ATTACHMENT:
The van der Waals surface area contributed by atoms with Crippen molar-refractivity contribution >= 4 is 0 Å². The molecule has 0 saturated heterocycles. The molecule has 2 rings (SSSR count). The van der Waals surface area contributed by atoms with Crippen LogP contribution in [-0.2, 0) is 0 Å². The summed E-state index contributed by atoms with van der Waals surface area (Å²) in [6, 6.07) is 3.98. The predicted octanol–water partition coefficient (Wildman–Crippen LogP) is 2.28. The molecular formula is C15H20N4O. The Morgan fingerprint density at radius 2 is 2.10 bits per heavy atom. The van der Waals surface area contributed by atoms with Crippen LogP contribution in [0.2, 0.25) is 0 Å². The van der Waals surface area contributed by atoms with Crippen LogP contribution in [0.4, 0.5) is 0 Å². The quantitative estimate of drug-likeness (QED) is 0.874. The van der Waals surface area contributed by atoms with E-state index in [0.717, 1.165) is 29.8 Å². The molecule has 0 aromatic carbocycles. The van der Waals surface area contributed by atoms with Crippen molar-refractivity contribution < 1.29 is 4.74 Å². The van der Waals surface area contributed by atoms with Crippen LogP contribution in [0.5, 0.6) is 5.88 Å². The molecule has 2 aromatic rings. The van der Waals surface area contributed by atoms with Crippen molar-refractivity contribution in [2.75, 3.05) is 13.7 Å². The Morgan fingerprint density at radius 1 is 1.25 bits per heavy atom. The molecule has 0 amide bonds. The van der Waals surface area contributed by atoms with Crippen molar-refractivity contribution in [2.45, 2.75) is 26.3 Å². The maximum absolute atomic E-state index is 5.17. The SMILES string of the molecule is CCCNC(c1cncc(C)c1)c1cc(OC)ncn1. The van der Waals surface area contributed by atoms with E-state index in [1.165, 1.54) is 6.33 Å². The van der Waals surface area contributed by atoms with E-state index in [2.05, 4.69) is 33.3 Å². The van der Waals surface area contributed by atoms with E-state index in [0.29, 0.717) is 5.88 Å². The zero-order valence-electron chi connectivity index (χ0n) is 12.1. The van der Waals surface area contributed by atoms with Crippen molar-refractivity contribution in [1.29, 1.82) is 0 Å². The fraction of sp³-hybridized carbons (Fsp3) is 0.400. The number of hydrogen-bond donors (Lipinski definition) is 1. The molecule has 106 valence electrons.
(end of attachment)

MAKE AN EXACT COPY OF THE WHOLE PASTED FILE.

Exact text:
The van der Waals surface area contributed by atoms with Crippen molar-refractivity contribution >= 4 is 0 Å². The molecule has 0 saturated heterocycles. The molecule has 2 rings (SSSR count). The van der Waals surface area contributed by atoms with Crippen LogP contribution in [-0.2, 0) is 0 Å². The summed E-state index contributed by atoms with van der Waals surface area (Å²) in [6, 6.07) is 3.98. The predicted octanol–water partition coefficient (Wildman–Crippen LogP) is 2.28. The molecular formula is C15H20N4O. The Morgan fingerprint density at radius 2 is 2.10 bits per heavy atom. The van der Waals surface area contributed by atoms with Crippen LogP contribution in [0.2, 0.25) is 0 Å². The van der Waals surface area contributed by atoms with Crippen LogP contribution in [0.4, 0.5) is 0 Å². The quantitative estimate of drug-likeness (QED) is 0.874. The van der Waals surface area contributed by atoms with E-state index in [0.717, 1.165) is 29.8 Å². The molecule has 0 aromatic carbocycles. The van der Waals surface area contributed by atoms with Crippen molar-refractivity contribution < 1.29 is 4.74 Å². The van der Waals surface area contributed by atoms with Crippen LogP contribution in [0.5, 0.6) is 5.88 Å². The molecule has 2 aromatic rings. The van der Waals surface area contributed by atoms with Crippen molar-refractivity contribution in [2.75, 3.05) is 13.7 Å². The Morgan fingerprint density at radius 1 is 1.25 bits per heavy atom. The molecule has 0 amide bonds. The van der Waals surface area contributed by atoms with Crippen molar-refractivity contribution in [2.45, 2.75) is 26.3 Å². The maximum absolute atomic E-state index is 5.17. The SMILES string of the molecule is CCCNC(c1cncc(C)c1)c1cc(OC)ncn1. The van der Waals surface area contributed by atoms with E-state index in [1.165, 1.54) is 6.33 Å². The van der Waals surface area contributed by atoms with E-state index in [2.05, 4.69) is 33.3 Å². The van der Waals surface area contributed by atoms with E-state index in [0.29, 0.717) is 5.88 Å². The zero-order valence-electron chi connectivity index (χ0n) is 12.1. The van der Waals surface area contributed by atoms with Crippen molar-refractivity contribution in [1.29, 1.82) is 0 Å². The fraction of sp³-hybridized carbons (Fsp3) is 0.400. The number of hydrogen-bond donors (Lipinski definition) is 1. The molecule has 106 valence electrons.